On April 24th, 1967 Space claimed its first victim.
Soviet cosmonaut Vladimir Komarov crashed into the ground when the main parachute on his Soyuz 1 descent capsule failed to open.
He became the first cosmonaut to fly into space twice and the first man to die while on a space mission (Apollo 1 tragedy happened 3 months earlier during the ground test).
The Soyuz 1 launch was rushed by the Soviet officials who wanted another space achievement for the upcoming 50th anniversary of the Great October Socialist Revolution. At that time, SOYUZ spacecraft, now the safest vehicle to carry humans into space, was not yet ready for a manned flight. The cosmonauts involved, including Komarov himself, knew that the craft was unsafe. Before the Soyuz 1 crewed launch, there were three unmanned test missions. All of them failed. The first craft malfunctioned, the second one exploded on the launch pad and the third sank in the sea.
Despite all that and ignoring the 203 design faults engineers found during the Soyuz 1 pre-flight check, the state officials decided to go ahead with the fatal launch. A reprehensible decision!
This tragic, preventable and unnecessary death of an experienced cosmonaut, highly qualified pilot and engineer, a husband, a father and a humble human being deeply shook the cosmonaut corps, the Soviet people and the rest of the World.
It took 18 months for the Soviet Union to resume manned space flights.
THE GRAND PLAN
Komarov’s flight was to become another get that, Americans achievement of the Soviet space engineering. The ambitious plan involved not one, but two Soyuz spacecraft.
The second vehicle, Soyuz 2A, with 3 cosmonauts on board, was to be launched a day after Komarov’s Soyuz 1. The two spacecraft were supposed to meet in orbit and part of the Soyuz 2A crew was to join Komarov in Soyuz 1 for the return journey. Luckily, the second mission was cancelled at the last moment, undoubtedly saving the lives of the crew assigned.
THE DOOMED FLIGHT OF SOYUZ 1
Soyuz 1 was launched on April 23rd, 1967 from Baikonur Cosmodrome at 3:35 AM local time. The launch went as planned, but the problems began as soon as the craft reached its orbit. First, one of the solar panels failed to open. Komarov tried to turn the spacecraft to orient the second panel towards the Sun, but with no success. The lack of power threatened to compromise the onboard life support systems. Navigation didn’t work too.
The ground control decided to abort the mission as soon as it was possible. 27 hours and 18 orbits around the Earth later – and the cosmonaut was finally on his way back home. He managed to manually orient the ship and fire the retrorockets and the hopes in the Mission Control Center went up. We can hear Yuri Gagarin, his CAPCOM during the landing, say*
*the dialog below is the author’s translation of the released records
G-Yuri Gagarin, K- Vladimir Komarov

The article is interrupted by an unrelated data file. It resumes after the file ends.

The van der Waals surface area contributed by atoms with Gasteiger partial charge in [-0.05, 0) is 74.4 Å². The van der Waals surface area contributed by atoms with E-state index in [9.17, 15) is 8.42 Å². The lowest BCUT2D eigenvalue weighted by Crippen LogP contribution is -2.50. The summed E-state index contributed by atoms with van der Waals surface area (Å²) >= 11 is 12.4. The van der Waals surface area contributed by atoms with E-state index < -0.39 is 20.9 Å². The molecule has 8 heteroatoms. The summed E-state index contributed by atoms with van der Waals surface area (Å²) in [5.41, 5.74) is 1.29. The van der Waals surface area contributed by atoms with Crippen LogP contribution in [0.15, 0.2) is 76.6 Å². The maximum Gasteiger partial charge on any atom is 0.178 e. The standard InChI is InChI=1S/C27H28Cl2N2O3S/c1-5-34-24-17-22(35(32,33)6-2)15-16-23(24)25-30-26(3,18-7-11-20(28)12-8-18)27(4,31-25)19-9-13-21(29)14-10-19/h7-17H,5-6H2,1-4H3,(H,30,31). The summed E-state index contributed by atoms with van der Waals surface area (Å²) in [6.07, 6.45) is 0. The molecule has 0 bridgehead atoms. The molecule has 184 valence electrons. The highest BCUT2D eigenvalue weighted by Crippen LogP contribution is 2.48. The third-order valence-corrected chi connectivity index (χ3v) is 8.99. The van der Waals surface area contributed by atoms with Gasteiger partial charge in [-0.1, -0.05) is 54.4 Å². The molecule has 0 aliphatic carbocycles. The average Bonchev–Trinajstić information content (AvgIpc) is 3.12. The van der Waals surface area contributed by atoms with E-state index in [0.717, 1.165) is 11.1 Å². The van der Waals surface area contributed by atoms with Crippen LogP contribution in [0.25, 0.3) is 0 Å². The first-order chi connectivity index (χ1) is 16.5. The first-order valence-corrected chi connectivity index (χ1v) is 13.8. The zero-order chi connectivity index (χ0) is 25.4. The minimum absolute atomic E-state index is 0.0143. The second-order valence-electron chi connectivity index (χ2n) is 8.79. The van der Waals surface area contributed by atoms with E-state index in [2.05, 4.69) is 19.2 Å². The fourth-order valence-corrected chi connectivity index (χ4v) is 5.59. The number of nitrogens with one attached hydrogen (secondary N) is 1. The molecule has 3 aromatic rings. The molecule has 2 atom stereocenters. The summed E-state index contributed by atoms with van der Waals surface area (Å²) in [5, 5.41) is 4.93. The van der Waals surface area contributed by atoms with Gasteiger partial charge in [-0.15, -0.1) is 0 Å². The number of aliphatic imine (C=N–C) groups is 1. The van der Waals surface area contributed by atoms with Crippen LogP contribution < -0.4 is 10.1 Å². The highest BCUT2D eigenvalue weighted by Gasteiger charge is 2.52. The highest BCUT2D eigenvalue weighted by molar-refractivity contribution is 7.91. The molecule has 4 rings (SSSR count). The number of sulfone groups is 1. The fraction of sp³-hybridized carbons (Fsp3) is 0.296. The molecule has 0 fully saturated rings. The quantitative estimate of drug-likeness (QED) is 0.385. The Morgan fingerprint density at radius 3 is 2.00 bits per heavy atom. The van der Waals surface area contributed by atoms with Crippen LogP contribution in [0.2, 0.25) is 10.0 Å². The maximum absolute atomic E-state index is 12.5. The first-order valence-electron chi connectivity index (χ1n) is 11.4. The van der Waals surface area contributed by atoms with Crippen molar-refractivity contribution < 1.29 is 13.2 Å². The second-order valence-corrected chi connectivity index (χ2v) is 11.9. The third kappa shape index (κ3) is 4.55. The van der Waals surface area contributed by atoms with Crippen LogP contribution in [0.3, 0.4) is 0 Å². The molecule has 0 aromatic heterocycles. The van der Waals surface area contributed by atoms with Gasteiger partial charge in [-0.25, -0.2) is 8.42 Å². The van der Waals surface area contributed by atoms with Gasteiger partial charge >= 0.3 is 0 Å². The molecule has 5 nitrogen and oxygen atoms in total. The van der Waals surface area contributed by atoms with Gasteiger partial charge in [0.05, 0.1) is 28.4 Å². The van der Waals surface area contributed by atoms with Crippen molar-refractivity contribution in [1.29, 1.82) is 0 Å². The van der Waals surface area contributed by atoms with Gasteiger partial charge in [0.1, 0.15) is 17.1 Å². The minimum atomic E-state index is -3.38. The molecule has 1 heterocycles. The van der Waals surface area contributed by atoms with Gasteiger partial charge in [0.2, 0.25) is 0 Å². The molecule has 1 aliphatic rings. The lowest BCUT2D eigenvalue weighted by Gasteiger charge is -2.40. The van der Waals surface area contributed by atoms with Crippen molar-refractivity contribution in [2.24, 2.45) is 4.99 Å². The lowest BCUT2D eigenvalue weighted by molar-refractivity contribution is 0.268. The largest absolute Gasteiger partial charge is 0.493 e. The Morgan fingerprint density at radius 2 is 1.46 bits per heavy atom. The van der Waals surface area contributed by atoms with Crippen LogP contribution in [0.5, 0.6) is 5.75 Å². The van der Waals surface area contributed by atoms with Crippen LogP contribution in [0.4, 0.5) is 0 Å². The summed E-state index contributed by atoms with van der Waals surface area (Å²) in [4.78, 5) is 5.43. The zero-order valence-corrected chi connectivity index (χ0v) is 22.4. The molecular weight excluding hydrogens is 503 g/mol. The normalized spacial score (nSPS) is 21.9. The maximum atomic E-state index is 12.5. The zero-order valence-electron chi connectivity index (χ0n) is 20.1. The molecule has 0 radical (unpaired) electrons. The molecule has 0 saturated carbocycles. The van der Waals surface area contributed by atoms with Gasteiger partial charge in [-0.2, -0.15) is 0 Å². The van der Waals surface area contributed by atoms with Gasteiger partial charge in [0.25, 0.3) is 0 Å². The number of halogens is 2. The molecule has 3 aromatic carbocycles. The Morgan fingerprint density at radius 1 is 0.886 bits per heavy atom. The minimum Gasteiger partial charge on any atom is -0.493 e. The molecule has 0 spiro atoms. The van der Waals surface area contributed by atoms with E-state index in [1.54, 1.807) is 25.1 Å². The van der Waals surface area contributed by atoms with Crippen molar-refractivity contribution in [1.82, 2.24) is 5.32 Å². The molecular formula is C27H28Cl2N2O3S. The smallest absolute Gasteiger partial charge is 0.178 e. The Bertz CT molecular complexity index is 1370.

G: Prepare for final operations… be careful… keep calm…everything is going fine
K: Yes, the automatic descend with lunar orientation is about to begin
K: I am in the middle chair, strapped in
G: How are you feeling? How are you?
K: Feeling great, everything is fine!
G: Copy that. The comrades here recommend that you take deep breaths. Waiting for your landing.
K: Thank you, pass it on to everybody…
Unfortunately, the main parachute of the landing capsule failed to open and Vladimir Komarov crashed into the Earth at 60 meters per second.
VLADIMIR KOMAROV: LIFE AND CAREER
Komarov was born in Moscow in 1927. After a seven-year year primary school, at the age of 15, Vladimir was accepted into a prestigious “First Moscow Special Air Force School” and then went on to study as an air pilot. He qualified in 1949 and served as fighter pilot and later as test pilot. In 1959 Komarov was invited to join the new Soviet space program and made it into the first Soviet cosmonaut team.
He was not meant to become a cosmonaut. Age 32 at the start of the training, Komarov was already over the required age cap of 27. He also didn’t meet the health requirements. Nevertheless, Komarov completed the cosmonaut training in 1961 and in 1964 was selected as a commander of the first 3-man mission Voskhod 1 along with Konstantin Feoklistov and Boris Yegorov. The 24 hour long space flight went well and Komarov received a number of state awards and promotions.
When the time came to test the new Soyuz spacecraft, it is said that Gagarin himself recommended Komarov as a pilot. Komarov’s assignment was approved and Gagarin was made his back up.
Gagarin and Komarov were good friends and many cosmonauts recall in their later interviews that Komarov agreed to fly the faulty Soyuz 1 to protect Gagarin. If Komarov withdrew, Gagarin would have taken his place. But many historians point out that Gagarin was a backup only on paper. He was the first, a national hero, and he would have never been allowed to fly another space mission. Either way, Vladimir Komarov had no choice but to report to his superiors “ready for the flight”. The flight that cost him his life.
The Australian composer Brett Dean wrote a 6 minute orchestra tribute to the fallen hero.
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